generation means for enabling the processor to add to said program a correction instruction for correcting a value of data size defined in said program that is smaller than a register size provided for the processor that executes said program;
a removal order determination unit to determine the order in which correction instructions are to be removed by determining (i) the frequencies of execution of the correction instructions during execution of the program, and (ii), considering the correction instructions in the order of said frequencies of execution, whether each of the correction instructions is redundant, including for each of the correction instructions in the order of said frequencies of execution, identifying all places in said execution program where a value output from the correction instruction is used, determining if said value is needed at each of said all places, and if said value is not needed at each one of said all places, determining said each of the correction instructions to be redundant; and
removal means, responsive to said removal order determination unit, for enabling the processor to remove correction instruction determined to be redundant from among said correction instructions that have been added by said generation means from said program.
7. The computer program product according to claim 6, wherein said removal means removes the correction instruction that is added under predetermined conditions to perform address calculations for array accesses.
8. The computer program product according to claim 6, wherein, when the correction instruction for a predetermined value may be removed either outside or inside a loop in said program, said removal means removes the correction instruction located inside the loop.
9. The computer program product according to claim 6, wherein, to remove the correction instruction, said removal means employs a use-definition chain and a definition-use chain.
10. A computer comprising:
compiler means for compiling source code of a program to convert said source code into machine language code; and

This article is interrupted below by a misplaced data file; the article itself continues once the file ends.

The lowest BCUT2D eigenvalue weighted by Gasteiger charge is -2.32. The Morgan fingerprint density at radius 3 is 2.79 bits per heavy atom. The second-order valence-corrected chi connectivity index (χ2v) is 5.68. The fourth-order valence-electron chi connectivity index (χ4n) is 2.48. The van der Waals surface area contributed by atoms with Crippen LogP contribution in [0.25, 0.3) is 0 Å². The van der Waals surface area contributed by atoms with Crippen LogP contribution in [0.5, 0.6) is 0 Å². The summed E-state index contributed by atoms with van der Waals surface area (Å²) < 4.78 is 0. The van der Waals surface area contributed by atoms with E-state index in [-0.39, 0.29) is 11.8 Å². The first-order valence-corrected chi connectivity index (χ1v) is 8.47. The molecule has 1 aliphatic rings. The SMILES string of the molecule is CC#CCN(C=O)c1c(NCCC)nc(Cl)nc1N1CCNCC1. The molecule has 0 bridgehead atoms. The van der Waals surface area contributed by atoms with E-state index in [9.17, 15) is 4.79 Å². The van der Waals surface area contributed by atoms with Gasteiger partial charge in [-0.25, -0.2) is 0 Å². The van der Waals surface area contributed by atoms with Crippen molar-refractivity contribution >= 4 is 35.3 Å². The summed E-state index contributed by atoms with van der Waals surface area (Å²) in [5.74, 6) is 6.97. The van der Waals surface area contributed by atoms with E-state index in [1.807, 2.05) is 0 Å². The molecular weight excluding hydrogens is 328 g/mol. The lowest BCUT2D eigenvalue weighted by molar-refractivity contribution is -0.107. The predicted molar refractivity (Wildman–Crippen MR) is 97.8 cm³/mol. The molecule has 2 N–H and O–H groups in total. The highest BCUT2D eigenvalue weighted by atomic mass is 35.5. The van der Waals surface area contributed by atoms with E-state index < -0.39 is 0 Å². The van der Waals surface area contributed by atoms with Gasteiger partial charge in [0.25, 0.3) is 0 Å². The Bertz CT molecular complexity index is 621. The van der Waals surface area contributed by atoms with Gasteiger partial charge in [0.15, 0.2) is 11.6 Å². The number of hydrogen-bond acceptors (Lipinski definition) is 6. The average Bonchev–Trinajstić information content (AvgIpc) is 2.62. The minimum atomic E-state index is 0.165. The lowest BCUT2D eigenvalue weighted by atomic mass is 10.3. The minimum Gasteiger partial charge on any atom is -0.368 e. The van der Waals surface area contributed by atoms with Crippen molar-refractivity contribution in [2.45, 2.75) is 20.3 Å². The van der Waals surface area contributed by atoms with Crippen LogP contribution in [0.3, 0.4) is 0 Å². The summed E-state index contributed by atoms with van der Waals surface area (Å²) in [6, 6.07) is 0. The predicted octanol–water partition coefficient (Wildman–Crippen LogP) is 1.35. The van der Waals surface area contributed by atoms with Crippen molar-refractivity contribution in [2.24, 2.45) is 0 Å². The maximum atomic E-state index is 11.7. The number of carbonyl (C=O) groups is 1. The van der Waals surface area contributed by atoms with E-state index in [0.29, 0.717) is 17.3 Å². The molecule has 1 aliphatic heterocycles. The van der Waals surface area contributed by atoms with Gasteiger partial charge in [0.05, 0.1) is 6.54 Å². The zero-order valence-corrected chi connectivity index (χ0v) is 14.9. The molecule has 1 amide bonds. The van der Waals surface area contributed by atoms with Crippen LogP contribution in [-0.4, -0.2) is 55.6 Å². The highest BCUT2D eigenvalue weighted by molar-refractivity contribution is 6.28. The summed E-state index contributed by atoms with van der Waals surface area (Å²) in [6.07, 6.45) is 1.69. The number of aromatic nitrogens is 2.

a processor for executing said machine language code,
wherein, said compiler means includes a removal order determination unit to determine the order in which sign extensions are to be removed by determining (i) the frequencies of execution of the sign extension instructions during execution of the program, and (ii), considering the sign extension instructions in the order of said frequencies of execution, whether each of the sign extension instructions is redundant, including for each of the sign extension instructions in the order of said frequencies of execution, identifying all places in said execution program where a value output from the sign extension instruction is used, determining if said value is needed at each of said all places, and if said value is not needed at each one of said all places, determining said each of the sign extension instructions to be redundant; and said compiler means, responsive to said removal order determination unit, removes sign extension instructions, which have been inserted in said program to perform the sign extension of values defined in said program and which have been determined to be redundant.
11. The computer according to claim 10, wherein, when said sign extension has already been performed for an input value before being input to a predetermined sign extension instruction, said compiler means removes said predetermined sign extension instruction.
12. The computer according to claim 10, wherein, when the output results for a predetermined sign extension instruction are employed for all necessary locations having a data size equal to or smaller than the size before sign extension, said compiler means removes said predetermined sign extension instruction.
13. The computer according to claim 10, wherein, under a predetermined condition, said compiler means removes said correction instruction added for address calculation for array accesses.
14. A program conversion method for controlling a computer to convert a program comprising the steps of:
adding, to said program, a sign extension instruction for performing sign extension for a value defined in said program;
determining an order in which sign extension instructions are to be removed by determining (i) the frequencies of execution of the sign extension instructions during execution of the program, and (ii), considering the sign extension instructions in the order of said frequencies of execution, whether each of the sign extension instructions is redundant, including for each of the sign extension instructions in the order of said frequencies of execution, identifying all places in said execution program where a value output from the sign extension instruction is used, determining if said value is needed at each of said all places, and if said value is not needed at each one of said all places, determining said each of the sign extension instructions to be redundant; and